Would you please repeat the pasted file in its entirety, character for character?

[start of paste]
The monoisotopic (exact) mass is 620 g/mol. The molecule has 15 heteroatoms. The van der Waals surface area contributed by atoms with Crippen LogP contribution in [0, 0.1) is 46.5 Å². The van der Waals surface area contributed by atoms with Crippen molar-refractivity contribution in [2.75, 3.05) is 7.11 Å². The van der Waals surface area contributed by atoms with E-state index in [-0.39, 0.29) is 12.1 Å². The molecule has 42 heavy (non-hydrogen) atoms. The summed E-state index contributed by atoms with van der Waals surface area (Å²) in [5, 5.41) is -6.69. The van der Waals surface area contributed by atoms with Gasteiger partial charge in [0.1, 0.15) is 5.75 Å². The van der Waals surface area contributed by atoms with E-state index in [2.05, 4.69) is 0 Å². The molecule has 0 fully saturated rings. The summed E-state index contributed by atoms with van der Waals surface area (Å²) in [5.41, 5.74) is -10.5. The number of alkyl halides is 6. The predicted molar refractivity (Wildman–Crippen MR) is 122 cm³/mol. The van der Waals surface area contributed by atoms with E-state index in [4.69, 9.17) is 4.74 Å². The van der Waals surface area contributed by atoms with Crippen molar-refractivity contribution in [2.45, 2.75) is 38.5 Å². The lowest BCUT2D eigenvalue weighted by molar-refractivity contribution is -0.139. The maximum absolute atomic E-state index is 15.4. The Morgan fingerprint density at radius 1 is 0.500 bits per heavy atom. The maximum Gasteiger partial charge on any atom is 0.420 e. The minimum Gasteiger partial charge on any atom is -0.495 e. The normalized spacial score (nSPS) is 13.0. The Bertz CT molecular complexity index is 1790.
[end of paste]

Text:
The monoisotopic (exact) mass is 620 g/mol. The molecule has 15 heteroatoms. The van der Waals surface area contributed by atoms with Crippen LogP contribution in [0, 0.1) is 46.5 Å². The van der Waals surface area contributed by atoms with Crippen molar-refractivity contribution in [2.75, 3.05) is 7.11 Å². The van der Waals surface area contributed by atoms with E-state index in [-0.39, 0.29) is 12.1 Å². The molecule has 42 heavy (non-hydrogen) atoms. The summed E-state index contributed by atoms with van der Waals surface area (Å²) in [5, 5.41) is -6.69. The van der Waals surface area contributed by atoms with Gasteiger partial charge in [0.1, 0.15) is 5.75 Å². The van der Waals surface area contributed by atoms with E-state index in [2.05, 4.69) is 0 Å². The molecule has 0 fully saturated rings. The summed E-state index contributed by atoms with van der Waals surface area (Å²) in [5.41, 5.74) is -10.5. The number of alkyl halides is 6. The predicted molar refractivity (Wildman–Crippen MR) is 122 cm³/mol. The van der Waals surface area contributed by atoms with E-state index in [4.69, 9.17) is 4.74 Å². The van der Waals surface area contributed by atoms with Crippen molar-refractivity contribution in [2.45, 2.75) is 38.5 Å². The lowest BCUT2D eigenvalue weighted by molar-refractivity contribution is -0.139. The maximum absolute atomic E-state index is 15.4. The Morgan fingerprint density at radius 1 is 0.500 bits per heavy atom. The maximum Gasteiger partial charge on any atom is 0.420 e. The minimum Gasteiger partial charge on any atom is -0.495 e. The normalized spacial score (nSPS) is 13.0. The Bertz CT molecular complexity index is 1790.